Deterministic approaches make a clear-cut assumption about the spatial dimension of the trade area (Hernandez et al. 2004). Trade areas are polygons that have definite boundaries, and assume that all customers come from the defined catchment (Hernandez et al. 2004). Proximity-only models are included in the deterministic category and include circular buffers or drive-time buffers along a road network (Hernandez et al. 2004; Lin et al. 2016). Another deterministic technique calculates Thiessen polygons (also known as Voronoi polygons) around sites (Boots and South 1997; Hernandez et al. 2004). Here, every customer is assigned to the closest site based on Euclidean distance. Customers are assigned to only one site, and the mid-points between sites form the trade area boundaries. The Thiessen polygon method has been adapted to incorporate weights based on store/site attractiveness (Boots 1980; Hernandez et al. 2004). While deterministic methods such as circular buffers have been used to estimate airport catchment areas for the purpose of anticipating spread of infectious disease (Brent et al. 2018), they may over-simplify the problem (Cervero et al. 1995; Debrezion et al. 2009; Lin et al. 2016; Sanko and Shoji 2009).

In contrast to deterministic approaches, probabilistic approaches do not assume that customers always choose the closest option, and therefore assign customer groups (households, census tracts, neighbourhoods) partially to the alternative sites (Hernandez et al. 2004). A widely-used probabilistic model is the Huff model (Huff 2003), which defines catchment or trade areas as series of zonal probability contours (Huff 1963). The Huff model is popular in retail geography because it is relatively straightforward to apply, conceptually appealing, and applicable to a wide range of problems (Huff 2003; Huff and Black 1997).

The Huff model results represent the probability of the population at each origin location to patronize each alternative service location. The two basic parameters of the model are attraction and distance, both of which have explicit behavioural bases (Huff and Black 1997). The attraction parameter represents the “impact of store size on consumer patronage for a given product when distance is held constant” (Huff and Black 1997). For certain products or services, size (or other associated attractiveness measure) is more important to consumers, and therefore would more greatly impact their choice alternative. The distance decay parameter represents the consumer’s willingness to travel for different types of products (Huff 1963). The choice set is another critical element of the Huff model. In a choice situation, there exists a universal set of alternative sites from which a consumer selects a subset based on their individual preferences. For example, some choice alternatives may be beyond a maximum distance the consumer is willing to travel (Huff and Black 1997). Specifying an accurate choice set is essential to minimizing prediction errors (Huff and Black 1997).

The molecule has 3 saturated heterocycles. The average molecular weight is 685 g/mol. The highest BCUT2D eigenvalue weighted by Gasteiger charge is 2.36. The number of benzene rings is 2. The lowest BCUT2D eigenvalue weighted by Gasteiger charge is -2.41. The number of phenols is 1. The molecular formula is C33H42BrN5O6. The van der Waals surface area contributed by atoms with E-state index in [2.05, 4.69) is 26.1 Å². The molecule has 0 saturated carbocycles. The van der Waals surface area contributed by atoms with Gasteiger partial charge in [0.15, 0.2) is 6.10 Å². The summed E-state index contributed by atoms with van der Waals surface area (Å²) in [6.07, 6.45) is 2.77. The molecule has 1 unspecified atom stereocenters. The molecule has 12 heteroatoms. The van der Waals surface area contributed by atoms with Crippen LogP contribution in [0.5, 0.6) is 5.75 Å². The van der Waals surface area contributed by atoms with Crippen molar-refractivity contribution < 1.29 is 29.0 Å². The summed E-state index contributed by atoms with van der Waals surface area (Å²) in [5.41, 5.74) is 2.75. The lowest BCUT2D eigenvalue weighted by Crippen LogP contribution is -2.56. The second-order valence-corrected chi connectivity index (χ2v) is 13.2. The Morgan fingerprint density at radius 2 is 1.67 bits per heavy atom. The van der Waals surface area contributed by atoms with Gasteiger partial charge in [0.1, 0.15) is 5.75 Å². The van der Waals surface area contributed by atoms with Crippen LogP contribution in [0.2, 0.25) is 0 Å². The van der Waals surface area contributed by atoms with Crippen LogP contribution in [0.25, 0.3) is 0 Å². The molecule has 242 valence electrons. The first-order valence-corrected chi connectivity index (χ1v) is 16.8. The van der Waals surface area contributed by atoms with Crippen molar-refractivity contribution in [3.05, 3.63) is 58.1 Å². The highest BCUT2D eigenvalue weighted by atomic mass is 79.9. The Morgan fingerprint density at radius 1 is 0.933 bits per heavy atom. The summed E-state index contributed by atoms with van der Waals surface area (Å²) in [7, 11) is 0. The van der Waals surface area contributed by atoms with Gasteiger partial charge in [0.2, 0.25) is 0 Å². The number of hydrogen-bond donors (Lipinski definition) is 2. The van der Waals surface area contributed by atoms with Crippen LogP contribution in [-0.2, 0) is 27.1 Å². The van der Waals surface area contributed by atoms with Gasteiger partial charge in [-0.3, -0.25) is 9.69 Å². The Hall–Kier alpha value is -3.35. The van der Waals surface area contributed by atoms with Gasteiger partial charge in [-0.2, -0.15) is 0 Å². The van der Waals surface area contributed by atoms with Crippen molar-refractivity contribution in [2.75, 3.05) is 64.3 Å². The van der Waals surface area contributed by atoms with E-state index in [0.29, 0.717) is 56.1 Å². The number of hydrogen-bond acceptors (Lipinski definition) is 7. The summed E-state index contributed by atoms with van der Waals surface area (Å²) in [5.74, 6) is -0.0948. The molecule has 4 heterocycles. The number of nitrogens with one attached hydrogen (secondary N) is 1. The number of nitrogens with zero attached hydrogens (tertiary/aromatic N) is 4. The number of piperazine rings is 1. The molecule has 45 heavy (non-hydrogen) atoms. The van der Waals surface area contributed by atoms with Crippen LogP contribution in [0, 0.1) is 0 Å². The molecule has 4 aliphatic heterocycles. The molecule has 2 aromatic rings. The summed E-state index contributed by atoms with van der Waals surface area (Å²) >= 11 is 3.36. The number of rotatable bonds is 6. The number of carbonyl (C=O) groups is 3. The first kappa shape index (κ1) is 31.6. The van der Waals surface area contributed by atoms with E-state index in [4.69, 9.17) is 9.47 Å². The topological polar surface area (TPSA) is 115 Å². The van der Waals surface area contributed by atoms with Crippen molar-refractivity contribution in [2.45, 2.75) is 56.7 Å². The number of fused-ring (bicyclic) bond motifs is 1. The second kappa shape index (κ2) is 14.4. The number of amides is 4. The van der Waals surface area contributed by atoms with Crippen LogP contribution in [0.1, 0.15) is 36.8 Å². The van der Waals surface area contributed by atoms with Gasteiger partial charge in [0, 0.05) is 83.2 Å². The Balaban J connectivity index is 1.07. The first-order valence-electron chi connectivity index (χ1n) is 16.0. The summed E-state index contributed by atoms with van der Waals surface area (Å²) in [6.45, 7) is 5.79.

When selecting a method to estimate airport catchment areas, it is important to consider existing knowledge of how airports are used. For example, Debrezion et al. (2009) found that less than half of passengers at a Dutch railway survey chose their nearest train station (Lin et al. 2016). Leon (2011) found that airline travellers in North Dakota will not use the local airport but instead use the competing major hub airport located 250 miles away. There is general consensus that consumers are willing to travel further to reach a more desirable location, but it is difficult to determine the maximum distance they would be willing to travel especially considering this distance likely changes between regions (Leon 2011; Lin et al. 2016). These examples suggest that for the application of delineating catchment areas for transportation, deterministic proximity-only models may be too coarse (Debrezion et al. 2009; Leon 2011; Lin et al. 2016; Wittman 2014), although circular buffers have been used frequently to define airport catchment areas (Bilotkach et al. 2012; McLay and Reynolds-Feighan 2006; Wang 2000; Wittman 2014). Lin et al. (2016) suggest that gravity models (such as the Huff model) may be a more appropriate approach than proximity-only approaches, since they incorporate not only distance but also attraction. The main considerations of the Huff model align with what studies have shown to be the greatest determinants of airport choice (Başar and Bhat 2004; Hess and Polak 2005; Ishii et al. 2009; Leon 2011; Suzuki 2007).

While some localized analyses have been conducted to model airport catchment areas (Augustyniak and Olipra 2014; Lieshout 2012), their techniques would be complex to apply at a national, or global scale. For example, if a drive-time distance or cut-off were incorporated in a model, it might be unrealistic to apply a single appropriate distance to the entire study area, where characteristics of the population and environment likely differ widely (Lin et al. 2016; Upchurch et al. 2004).